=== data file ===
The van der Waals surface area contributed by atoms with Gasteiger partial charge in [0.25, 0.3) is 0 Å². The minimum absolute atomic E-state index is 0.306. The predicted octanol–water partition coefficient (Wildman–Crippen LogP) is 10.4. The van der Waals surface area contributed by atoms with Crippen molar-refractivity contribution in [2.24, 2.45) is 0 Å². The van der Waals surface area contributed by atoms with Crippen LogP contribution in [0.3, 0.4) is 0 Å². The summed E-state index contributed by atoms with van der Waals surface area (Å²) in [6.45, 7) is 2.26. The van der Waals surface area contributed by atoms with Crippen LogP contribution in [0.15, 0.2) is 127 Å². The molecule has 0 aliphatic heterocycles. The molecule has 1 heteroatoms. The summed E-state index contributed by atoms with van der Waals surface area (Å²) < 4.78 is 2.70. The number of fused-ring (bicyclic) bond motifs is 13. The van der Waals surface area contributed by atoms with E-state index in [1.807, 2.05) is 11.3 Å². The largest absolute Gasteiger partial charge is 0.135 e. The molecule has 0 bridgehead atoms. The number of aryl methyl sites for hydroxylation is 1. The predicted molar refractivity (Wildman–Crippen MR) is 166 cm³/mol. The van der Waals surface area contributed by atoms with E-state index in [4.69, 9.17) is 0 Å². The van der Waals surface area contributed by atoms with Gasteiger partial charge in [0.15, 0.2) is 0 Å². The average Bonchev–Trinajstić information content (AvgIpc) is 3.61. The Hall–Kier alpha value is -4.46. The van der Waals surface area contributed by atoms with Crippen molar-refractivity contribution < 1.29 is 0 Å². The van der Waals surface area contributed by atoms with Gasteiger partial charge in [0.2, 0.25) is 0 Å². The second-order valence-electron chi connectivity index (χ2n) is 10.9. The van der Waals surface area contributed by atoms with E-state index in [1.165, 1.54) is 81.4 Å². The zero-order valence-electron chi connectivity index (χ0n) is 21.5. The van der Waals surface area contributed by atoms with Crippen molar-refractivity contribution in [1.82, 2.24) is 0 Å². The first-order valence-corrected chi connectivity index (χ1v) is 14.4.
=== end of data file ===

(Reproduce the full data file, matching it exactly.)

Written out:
The van der Waals surface area contributed by atoms with Gasteiger partial charge in [0.25, 0.3) is 0 Å². The minimum absolute atomic E-state index is 0.306. The predicted octanol–water partition coefficient (Wildman–Crippen LogP) is 10.4. The van der Waals surface area contributed by atoms with Crippen molar-refractivity contribution in [2.24, 2.45) is 0 Å². The van der Waals surface area contributed by atoms with Crippen LogP contribution in [0.3, 0.4) is 0 Å². The summed E-state index contributed by atoms with van der Waals surface area (Å²) in [6.45, 7) is 2.26. The van der Waals surface area contributed by atoms with Crippen LogP contribution in [0.15, 0.2) is 127 Å². The molecule has 0 aliphatic heterocycles. The molecule has 1 heteroatoms. The summed E-state index contributed by atoms with van der Waals surface area (Å²) < 4.78 is 2.70. The number of fused-ring (bicyclic) bond motifs is 13. The van der Waals surface area contributed by atoms with E-state index in [1.807, 2.05) is 11.3 Å². The largest absolute Gasteiger partial charge is 0.135 e. The molecule has 0 bridgehead atoms. The number of aryl methyl sites for hydroxylation is 1. The predicted molar refractivity (Wildman–Crippen MR) is 166 cm³/mol. The van der Waals surface area contributed by atoms with E-state index in [4.69, 9.17) is 0 Å². The van der Waals surface area contributed by atoms with Gasteiger partial charge in [0.15, 0.2) is 0 Å². The average Bonchev–Trinajstić information content (AvgIpc) is 3.61. The Hall–Kier alpha value is -4.46. The van der Waals surface area contributed by atoms with Crippen molar-refractivity contribution < 1.29 is 0 Å². The van der Waals surface area contributed by atoms with Gasteiger partial charge in [0.2, 0.25) is 0 Å². The second-order valence-electron chi connectivity index (χ2n) is 10.9. The van der Waals surface area contributed by atoms with E-state index in [1.165, 1.54) is 81.4 Å². The zero-order valence-electron chi connectivity index (χ0n) is 21.5. The van der Waals surface area contributed by atoms with Crippen molar-refractivity contribution in [1.82, 2.24) is 0 Å². The first-order valence-corrected chi connectivity index (χ1v) is 14.4.